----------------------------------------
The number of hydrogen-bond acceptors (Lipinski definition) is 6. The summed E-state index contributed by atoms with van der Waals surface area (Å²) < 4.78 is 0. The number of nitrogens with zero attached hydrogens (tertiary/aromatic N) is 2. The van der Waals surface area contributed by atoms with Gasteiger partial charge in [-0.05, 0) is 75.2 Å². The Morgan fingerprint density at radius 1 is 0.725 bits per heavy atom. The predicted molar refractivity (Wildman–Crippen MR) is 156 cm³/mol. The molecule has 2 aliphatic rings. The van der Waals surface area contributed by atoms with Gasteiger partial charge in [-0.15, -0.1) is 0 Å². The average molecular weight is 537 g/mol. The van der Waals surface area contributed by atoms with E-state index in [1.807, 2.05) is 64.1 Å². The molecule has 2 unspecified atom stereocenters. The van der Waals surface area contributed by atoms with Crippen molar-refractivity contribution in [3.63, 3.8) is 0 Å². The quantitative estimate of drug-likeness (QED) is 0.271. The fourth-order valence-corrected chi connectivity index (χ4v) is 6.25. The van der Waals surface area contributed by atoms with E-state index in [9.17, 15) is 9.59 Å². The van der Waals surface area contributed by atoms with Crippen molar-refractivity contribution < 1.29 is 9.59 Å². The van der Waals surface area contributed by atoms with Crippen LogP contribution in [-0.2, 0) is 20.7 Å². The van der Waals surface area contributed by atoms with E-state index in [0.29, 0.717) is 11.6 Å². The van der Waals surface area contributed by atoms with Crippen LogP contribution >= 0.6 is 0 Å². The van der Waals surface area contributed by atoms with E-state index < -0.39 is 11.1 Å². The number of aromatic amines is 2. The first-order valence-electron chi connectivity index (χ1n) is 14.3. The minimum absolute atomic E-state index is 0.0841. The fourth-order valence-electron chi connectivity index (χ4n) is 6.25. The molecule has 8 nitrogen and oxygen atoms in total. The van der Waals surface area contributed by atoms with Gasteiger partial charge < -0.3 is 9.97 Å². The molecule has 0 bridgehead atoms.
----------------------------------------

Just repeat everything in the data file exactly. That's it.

The number of hydrogen-bond acceptors (Lipinski definition) is 6. The summed E-state index contributed by atoms with van der Waals surface area (Å²) < 4.78 is 0. The number of nitrogens with zero attached hydrogens (tertiary/aromatic N) is 2. The van der Waals surface area contributed by atoms with Gasteiger partial charge in [-0.05, 0) is 75.2 Å². The Morgan fingerprint density at radius 1 is 0.725 bits per heavy atom. The predicted molar refractivity (Wildman–Crippen MR) is 156 cm³/mol. The molecule has 2 aliphatic rings. The van der Waals surface area contributed by atoms with Gasteiger partial charge in [-0.15, -0.1) is 0 Å². The average molecular weight is 537 g/mol. The van der Waals surface area contributed by atoms with E-state index in [1.807, 2.05) is 64.1 Å². The molecule has 2 unspecified atom stereocenters. The van der Waals surface area contributed by atoms with Crippen molar-refractivity contribution in [3.63, 3.8) is 0 Å². The quantitative estimate of drug-likeness (QED) is 0.271. The fourth-order valence-corrected chi connectivity index (χ4v) is 6.25. The van der Waals surface area contributed by atoms with E-state index in [9.17, 15) is 9.59 Å². The van der Waals surface area contributed by atoms with Crippen molar-refractivity contribution < 1.29 is 9.59 Å². The van der Waals surface area contributed by atoms with Crippen LogP contribution in [-0.2, 0) is 20.7 Å². The van der Waals surface area contributed by atoms with E-state index in [0.29, 0.717) is 11.6 Å². The van der Waals surface area contributed by atoms with Crippen LogP contribution >= 0.6 is 0 Å². The van der Waals surface area contributed by atoms with E-state index < -0.39 is 11.1 Å². The number of aromatic amines is 2. The first-order valence-electron chi connectivity index (χ1n) is 14.3. The minimum absolute atomic E-state index is 0.0841. The fourth-order valence-electron chi connectivity index (χ4n) is 6.25. The molecule has 8 nitrogen and oxygen atoms in total. The van der Waals surface area contributed by atoms with Gasteiger partial charge < -0.3 is 9.97 Å². The molecule has 0 bridgehead atoms.